elbales: (ROFL seal)
Jon Stewart Introduces Cribs About Poor Wisconsin Teachers

Friday, March 11, 2011, by Sarah Firshein

On last night's episode of The Daily Show, Jon Stewart addressed the Wisconsin school-system crisis by shedding light on "the real villains, the teachers, who so cavalierly drain Wisconsin and America dry." How, you ask? By spending their lazily earned $51K a year on "lavish benefits." Daily Show correspondent Samantha Bee investigates in the first-ever episode of Cribs: Teacher Edition, visiting the homes of two Wisconsin public school teachers. The nerve of these people! They have a top sheet and a bottom sheet! Jewelry that costs $20!

I don't know how long this video will be available; usually Daily Show videos cycle off the site pretty regularly. Get in there and watch it; it's completely win.

elbales: (Bad Wolf!Rose)
So this evening I watched a couple of episodes of the TV series Lie to Me, which is about a research group that consults with third parties on figuring out the truth using applied psychology to interpret microexpressions, body language, and other types of facial coding. Overall it seems fairly well done: interesting premise, fairly intelligent writing, yada yada.

But. )
elbales: (Alone!Ten)

That is all.
elbales: (Girl Reading - Perugini)

So this new CW show, The Vampire Diaries, is all about a vampire who keeps a diary, which is something I'm sure no other vampire in the history of vampires has done, ever. Just kidding -- it seems like most vampires are in love with the sound of their own voice, so the idea that they might write down their innermost thoughts for later perusal makes sense. Also, it's hard to remember stuff that happened a hundred years ago, so it's handy in that sense, too. We asked around, and managed to get sample pages from the diaries of most of the big vampires. (Well, not Dracula, but he was always a long shot.) Read on to see what deep, dark secrets your favorite vamps are writing about.

From Television Without Pity.
elbales: (Jayne - Chew bubblegum)
*flails incoherently*

That is all.
elbales: (Facepalm - Holy Grail)
I mean, seriously.

Watching Thursday's Daily Show on the web. An ad spot comes up. It's for shave gel. Four bikini-clad young persons are breathily one-upping each other with words that are synonyms for slippery and smooth. They quickly run out of real word—because, really now, girls who wear bikinis must be stupid—and veer off into gibberish. "Moistricity" and suchlike. Lame. I'm rolling my eyes at the extreme lameness of it all—and then.

And then? The last one? Says "total lubricity."


(You can look it up. And *facepalm* along with me.)
elbales: (Fantastically stupid!Ten)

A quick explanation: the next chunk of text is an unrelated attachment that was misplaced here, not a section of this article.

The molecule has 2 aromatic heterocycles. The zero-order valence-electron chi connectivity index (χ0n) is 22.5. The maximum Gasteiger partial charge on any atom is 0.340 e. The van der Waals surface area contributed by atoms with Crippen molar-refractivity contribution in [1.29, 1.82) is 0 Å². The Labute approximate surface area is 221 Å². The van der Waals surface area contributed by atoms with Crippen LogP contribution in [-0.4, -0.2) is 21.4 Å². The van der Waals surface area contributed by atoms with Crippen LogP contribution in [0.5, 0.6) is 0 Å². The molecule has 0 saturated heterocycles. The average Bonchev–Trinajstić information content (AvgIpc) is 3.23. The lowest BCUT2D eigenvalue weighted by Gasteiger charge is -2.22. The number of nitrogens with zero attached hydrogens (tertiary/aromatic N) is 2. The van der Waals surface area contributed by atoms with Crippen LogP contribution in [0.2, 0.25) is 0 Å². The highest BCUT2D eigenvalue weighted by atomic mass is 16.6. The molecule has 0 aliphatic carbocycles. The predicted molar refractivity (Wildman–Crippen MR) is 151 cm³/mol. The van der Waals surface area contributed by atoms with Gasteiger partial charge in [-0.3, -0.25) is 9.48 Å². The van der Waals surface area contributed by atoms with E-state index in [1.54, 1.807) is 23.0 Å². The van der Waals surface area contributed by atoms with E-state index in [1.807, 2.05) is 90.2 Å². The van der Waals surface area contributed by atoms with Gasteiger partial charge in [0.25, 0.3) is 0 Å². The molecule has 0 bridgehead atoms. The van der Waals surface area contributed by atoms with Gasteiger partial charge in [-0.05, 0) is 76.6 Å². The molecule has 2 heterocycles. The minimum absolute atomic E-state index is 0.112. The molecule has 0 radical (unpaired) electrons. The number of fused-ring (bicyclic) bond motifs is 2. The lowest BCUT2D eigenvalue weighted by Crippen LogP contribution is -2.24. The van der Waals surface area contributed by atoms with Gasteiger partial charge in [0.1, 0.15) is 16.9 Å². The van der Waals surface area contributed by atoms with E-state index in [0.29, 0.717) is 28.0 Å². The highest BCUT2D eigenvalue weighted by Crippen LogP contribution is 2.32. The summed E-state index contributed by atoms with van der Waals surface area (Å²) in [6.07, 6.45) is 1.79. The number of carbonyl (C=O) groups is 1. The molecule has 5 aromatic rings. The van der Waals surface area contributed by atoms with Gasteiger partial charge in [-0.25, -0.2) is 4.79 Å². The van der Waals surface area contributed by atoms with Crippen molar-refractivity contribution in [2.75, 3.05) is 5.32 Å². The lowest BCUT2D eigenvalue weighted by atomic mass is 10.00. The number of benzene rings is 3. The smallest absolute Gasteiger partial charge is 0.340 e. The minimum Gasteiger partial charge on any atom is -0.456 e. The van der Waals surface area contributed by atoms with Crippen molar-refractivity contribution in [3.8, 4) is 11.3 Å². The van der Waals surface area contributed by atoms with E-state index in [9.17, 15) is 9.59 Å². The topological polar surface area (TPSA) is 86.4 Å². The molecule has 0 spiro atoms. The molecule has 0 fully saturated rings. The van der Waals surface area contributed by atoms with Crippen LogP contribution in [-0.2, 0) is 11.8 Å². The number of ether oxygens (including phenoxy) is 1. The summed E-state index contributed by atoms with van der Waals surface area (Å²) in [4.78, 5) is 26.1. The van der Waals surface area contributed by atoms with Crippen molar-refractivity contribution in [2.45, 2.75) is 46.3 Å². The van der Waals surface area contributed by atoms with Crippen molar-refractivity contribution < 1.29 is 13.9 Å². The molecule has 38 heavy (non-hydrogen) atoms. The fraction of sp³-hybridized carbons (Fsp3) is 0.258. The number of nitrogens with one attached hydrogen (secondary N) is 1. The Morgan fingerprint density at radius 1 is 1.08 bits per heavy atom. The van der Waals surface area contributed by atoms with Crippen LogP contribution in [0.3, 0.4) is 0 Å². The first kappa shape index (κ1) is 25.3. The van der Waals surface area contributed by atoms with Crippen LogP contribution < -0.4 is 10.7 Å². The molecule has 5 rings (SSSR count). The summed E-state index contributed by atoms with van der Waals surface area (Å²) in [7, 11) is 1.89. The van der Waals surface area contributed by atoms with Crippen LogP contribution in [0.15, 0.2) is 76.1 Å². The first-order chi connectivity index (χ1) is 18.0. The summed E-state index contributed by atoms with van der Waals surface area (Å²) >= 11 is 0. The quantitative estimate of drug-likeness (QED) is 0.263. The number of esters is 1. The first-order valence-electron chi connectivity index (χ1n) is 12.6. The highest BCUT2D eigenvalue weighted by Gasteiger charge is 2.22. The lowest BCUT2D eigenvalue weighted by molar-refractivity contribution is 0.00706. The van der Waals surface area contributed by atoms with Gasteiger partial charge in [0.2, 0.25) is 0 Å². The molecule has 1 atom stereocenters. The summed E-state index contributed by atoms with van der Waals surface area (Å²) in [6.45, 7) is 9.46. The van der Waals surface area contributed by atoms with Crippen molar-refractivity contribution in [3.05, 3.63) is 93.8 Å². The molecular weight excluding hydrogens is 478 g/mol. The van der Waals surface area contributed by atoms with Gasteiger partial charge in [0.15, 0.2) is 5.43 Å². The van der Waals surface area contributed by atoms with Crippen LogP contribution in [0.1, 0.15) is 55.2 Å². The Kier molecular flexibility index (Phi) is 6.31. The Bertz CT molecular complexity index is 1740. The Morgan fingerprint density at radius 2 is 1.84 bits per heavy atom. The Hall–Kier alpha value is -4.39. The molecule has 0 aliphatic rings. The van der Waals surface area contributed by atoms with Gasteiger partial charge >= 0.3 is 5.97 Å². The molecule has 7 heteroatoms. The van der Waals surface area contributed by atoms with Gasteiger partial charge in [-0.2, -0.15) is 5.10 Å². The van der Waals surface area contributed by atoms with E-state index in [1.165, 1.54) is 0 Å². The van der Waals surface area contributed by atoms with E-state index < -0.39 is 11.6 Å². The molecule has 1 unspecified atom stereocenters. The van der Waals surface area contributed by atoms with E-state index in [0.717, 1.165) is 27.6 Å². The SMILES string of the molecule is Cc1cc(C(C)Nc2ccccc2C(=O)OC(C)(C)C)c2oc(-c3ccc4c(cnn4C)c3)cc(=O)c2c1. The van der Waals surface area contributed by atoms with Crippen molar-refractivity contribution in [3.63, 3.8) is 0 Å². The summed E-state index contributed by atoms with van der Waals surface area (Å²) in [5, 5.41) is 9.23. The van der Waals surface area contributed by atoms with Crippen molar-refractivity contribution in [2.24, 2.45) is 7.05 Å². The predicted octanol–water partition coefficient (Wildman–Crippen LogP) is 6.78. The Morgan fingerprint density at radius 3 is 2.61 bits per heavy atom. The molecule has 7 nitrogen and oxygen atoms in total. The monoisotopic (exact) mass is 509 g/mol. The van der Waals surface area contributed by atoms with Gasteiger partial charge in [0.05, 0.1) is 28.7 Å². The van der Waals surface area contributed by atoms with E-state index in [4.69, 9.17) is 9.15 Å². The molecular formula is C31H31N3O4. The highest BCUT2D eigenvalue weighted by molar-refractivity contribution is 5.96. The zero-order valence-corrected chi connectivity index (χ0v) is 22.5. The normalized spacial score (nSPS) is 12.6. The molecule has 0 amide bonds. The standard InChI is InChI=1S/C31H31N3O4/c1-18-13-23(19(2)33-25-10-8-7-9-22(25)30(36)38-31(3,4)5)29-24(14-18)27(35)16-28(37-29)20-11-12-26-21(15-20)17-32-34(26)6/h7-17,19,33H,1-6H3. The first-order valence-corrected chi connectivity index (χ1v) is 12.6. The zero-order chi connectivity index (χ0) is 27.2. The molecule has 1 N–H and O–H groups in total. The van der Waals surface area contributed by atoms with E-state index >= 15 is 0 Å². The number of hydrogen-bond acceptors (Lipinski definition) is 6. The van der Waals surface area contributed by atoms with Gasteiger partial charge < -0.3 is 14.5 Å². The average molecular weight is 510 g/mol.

Eleven Ways "Eleventh Hour" Smears the Reputation of Real Science

"On a scale of one to WTF," the reviewer writes, "I give this show an eleven." Ooh, burned. I think my favorite one is #6: "You can explain cloning with grapes."

Seriously, why is it that morons who don't know anything about science insist on trying to write science fiction? Haven't they learned from the failure of other shows that messed up the science part?

*looks over at Star Trek: The Next Generation*

Never mind!
elbales: (Can't be serious!Rimmer)
No Human Rights In "Kid Nation"
No liability for CBS in controversial "ghost town" reality series

AUGUST 23--Parents of minors starring in "Kid Nation," the controversial new CBS reality show, signed away their rights to sue the network and the show's producers if their child died, was severely injured, or contracted a sexually transmitted disease during the program's taping. The blanket liability waivers are contained in a detailed "participant agreement" prepared by the show's producers and signed by parents. That document, a copy of which you'll find below, also gave consent to CBS and its production partners to make medical treatment decisions on the minor's behalf (including surgery), though the network made no promises about the "qualifications or credentials" of medical professionals that might treat the stars of "Kid Nation," which was originally titled "The Manhattan Project." The show, which debuts next month, features 40 children (ages 8-15) living in a New Mexico "ghost town" for 40 days without adult supervision.

This may well be the worst idea I have ever heard of. At least it's in the top ten. I mean, just, JESUS. We can't stop kids from beating the crap out of each other in school, and these morons want to put a pile of kids in their own town for a month? And the parents are going along with it? What the hell is WRONG with people! JESUS!


elbales: (Default)

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